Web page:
Tuesday, December 18, 2012

Calling All Large PhRMA

As we begin to look towards 2013, I thought this would be a good time to reach out to a number of neglected but large pharmaceutical companies.  I’m talking about Lilly, Abbott, BMS, Roche, and others who do not have ongoing research in the antibiotic space. If my memory serves, Roche was the first of the large pharmaceutical companies to abandon the area way back in 1999.  They were closely followed by Lilly and BMS.  Abbott gave up a few years later. J&J and Pfizer were more recent departures – but hey – its not too late to admit you made a mistake.  Just look at Sanofi-Aventis.  Sanofi got back in shortly after they had spun everything out to Novexel.

These companies have been gone from the area for so long, they probably do not have the internal expertise to even follow current developments.  But I am addressing this blog to help them see clearly.  THIS IS THE TIME! Global resistance is rising and, in parallel so is the medical need for new antibiotics.  With medical need comes market opportunities.  Emerging economies are sustaining dollar volume growth in the antibiotic space and the world’s population has not started to shrink yet – so there are increasing numbers of patients in need of new antibiotics. The world economy, in spite of our global recession, provides a growing number of patients that can afford to pay for new antibiotics and that prefer branded products over home grown generics.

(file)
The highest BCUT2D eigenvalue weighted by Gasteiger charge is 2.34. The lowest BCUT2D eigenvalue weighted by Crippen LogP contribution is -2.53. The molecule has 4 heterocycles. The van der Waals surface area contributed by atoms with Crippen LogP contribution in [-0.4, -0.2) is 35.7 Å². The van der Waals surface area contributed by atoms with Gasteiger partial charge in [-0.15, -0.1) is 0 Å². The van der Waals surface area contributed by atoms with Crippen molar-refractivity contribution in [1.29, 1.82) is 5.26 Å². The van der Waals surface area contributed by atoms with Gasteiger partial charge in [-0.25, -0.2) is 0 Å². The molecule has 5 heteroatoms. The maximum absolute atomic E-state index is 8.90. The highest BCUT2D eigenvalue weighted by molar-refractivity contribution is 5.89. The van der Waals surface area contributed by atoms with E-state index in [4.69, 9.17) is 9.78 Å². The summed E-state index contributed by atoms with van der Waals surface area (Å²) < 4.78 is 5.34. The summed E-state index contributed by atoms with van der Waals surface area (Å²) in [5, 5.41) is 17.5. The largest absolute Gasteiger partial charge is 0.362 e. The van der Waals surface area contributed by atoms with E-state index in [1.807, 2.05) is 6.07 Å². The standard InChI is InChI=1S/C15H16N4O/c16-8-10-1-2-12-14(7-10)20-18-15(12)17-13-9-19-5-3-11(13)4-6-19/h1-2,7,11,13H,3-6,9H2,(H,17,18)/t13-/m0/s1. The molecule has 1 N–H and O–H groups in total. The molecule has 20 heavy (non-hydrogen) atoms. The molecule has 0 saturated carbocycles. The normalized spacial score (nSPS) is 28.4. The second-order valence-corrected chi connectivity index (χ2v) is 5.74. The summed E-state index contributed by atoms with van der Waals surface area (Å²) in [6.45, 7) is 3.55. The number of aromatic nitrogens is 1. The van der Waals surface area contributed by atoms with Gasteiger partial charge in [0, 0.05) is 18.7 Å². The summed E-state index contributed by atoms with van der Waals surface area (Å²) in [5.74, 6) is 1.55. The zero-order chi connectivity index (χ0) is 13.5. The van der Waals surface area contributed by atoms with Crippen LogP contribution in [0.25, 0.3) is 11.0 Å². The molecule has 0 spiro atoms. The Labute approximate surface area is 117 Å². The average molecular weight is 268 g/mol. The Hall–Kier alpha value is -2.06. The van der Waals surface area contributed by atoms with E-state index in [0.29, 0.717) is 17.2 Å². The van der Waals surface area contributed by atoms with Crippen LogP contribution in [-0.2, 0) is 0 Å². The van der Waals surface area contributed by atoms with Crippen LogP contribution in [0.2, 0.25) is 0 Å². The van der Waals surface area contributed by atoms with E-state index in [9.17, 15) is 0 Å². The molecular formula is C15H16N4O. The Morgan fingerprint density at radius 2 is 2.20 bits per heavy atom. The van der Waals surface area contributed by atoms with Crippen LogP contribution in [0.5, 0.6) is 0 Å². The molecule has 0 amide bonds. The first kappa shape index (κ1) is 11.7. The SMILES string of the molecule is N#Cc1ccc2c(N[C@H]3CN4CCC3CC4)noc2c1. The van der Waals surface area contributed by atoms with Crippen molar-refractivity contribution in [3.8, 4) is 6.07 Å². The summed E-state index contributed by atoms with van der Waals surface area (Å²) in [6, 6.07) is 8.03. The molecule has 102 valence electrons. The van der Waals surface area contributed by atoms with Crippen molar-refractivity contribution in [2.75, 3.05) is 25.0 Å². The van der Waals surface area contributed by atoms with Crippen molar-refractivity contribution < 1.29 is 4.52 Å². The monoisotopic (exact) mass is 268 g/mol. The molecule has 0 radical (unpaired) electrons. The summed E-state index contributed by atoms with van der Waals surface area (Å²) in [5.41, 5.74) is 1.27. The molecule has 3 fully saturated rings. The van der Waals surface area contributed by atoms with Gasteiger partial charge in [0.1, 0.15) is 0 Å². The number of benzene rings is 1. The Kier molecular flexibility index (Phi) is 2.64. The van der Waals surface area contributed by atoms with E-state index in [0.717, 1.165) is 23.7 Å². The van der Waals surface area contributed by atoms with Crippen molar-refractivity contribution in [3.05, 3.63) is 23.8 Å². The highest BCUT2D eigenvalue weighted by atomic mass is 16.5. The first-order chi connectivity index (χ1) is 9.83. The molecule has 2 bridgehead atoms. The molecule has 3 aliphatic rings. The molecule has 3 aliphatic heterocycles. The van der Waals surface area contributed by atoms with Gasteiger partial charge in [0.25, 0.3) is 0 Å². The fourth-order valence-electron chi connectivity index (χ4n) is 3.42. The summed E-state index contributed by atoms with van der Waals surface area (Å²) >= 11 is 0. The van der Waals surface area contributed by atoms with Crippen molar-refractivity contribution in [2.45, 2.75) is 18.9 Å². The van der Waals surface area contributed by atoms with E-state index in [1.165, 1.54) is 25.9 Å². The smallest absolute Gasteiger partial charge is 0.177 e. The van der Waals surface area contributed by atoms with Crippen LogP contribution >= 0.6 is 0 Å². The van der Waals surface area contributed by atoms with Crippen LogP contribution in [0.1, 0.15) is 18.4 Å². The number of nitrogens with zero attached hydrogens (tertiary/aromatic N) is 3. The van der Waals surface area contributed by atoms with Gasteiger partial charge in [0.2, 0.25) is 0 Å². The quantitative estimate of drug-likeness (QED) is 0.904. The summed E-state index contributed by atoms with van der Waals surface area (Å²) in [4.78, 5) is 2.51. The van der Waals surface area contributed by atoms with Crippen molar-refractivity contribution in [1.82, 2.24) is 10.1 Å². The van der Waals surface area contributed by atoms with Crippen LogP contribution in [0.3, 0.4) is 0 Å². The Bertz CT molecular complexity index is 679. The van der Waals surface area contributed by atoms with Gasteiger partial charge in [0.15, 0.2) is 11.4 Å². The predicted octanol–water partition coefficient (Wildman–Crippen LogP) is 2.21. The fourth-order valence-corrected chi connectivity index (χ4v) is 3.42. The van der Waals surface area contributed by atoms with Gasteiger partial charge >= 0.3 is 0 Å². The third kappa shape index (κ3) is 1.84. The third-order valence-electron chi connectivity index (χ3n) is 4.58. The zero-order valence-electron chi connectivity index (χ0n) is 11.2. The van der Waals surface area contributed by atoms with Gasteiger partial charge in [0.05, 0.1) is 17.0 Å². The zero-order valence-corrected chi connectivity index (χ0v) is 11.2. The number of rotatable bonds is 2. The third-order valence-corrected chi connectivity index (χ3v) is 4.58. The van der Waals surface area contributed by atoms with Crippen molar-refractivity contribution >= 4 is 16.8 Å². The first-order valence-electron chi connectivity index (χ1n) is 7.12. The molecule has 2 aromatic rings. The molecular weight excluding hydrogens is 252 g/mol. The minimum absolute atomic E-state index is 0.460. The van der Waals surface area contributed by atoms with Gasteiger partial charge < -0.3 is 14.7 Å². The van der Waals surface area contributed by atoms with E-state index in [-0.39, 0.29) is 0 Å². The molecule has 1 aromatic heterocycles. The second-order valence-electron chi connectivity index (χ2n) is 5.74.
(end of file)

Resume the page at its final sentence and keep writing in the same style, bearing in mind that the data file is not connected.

Of course, without a regulatory path forward, there is no way to enter this market.  But hold the phone!  There already are feasible regulatory paths in Europe and, believe it or not, the FDA will find a way.  Not only that, but on both sides of the Atlantic, pathways for the rapid (and less costly) development of antibiotics to fill the most desperate medical needs already exist or are coming on line quickly. 

In spite of the last advisory committee meeting where the FDA sat on their hands and covered their mouths and ears, I know that they will get there. Besides, by the time you build up a new antibiotic research effort, the FDA will have caught up to you.

Antibiotic discovery remains hard.  But somehow a fair number of small biotechs have been able to find a way forward.  Check out Polyphor, Tetraphase, Nabriva, Durata, Cempra and Trius.  Look at what happened with Novexel and avibactam. If they can figure this out – so can you!

And, for those of you who are interested in speaking about this opportunity, I am offering a free (except for expenses) consultation.  This comes with no strings attached since I am no longer accepting any new clients. I may not be easy to find since my website will go down on December 31 – but I figure you will find a way . . .

Yours truly – the pessimistic optimist – or is it the optimistic pessimist?


  1. The often cited reason for abandoning antibiotics is that the most lucrative drugs treat chronic conditions. The chronic condition market can be leveraged with advertising mass media. Antibiotics are not compatible with companies that are oriented as such. Perhaps the anticancer drug companies are more compatible with antibiotics. What do you think?

    Happy holidays and my appreciation for the work you do in this blog.

  2. Hi Mark - thanks for your comment. I would love to see antibiotics valued like oncology drugs - and I see no reason why that could not happen given the "right" data (like superiority for otherwise untreatable infections). But it seems more a question of what society values first and the pharmaceutical companies would then follow . . . .

    Have a great holiday - Best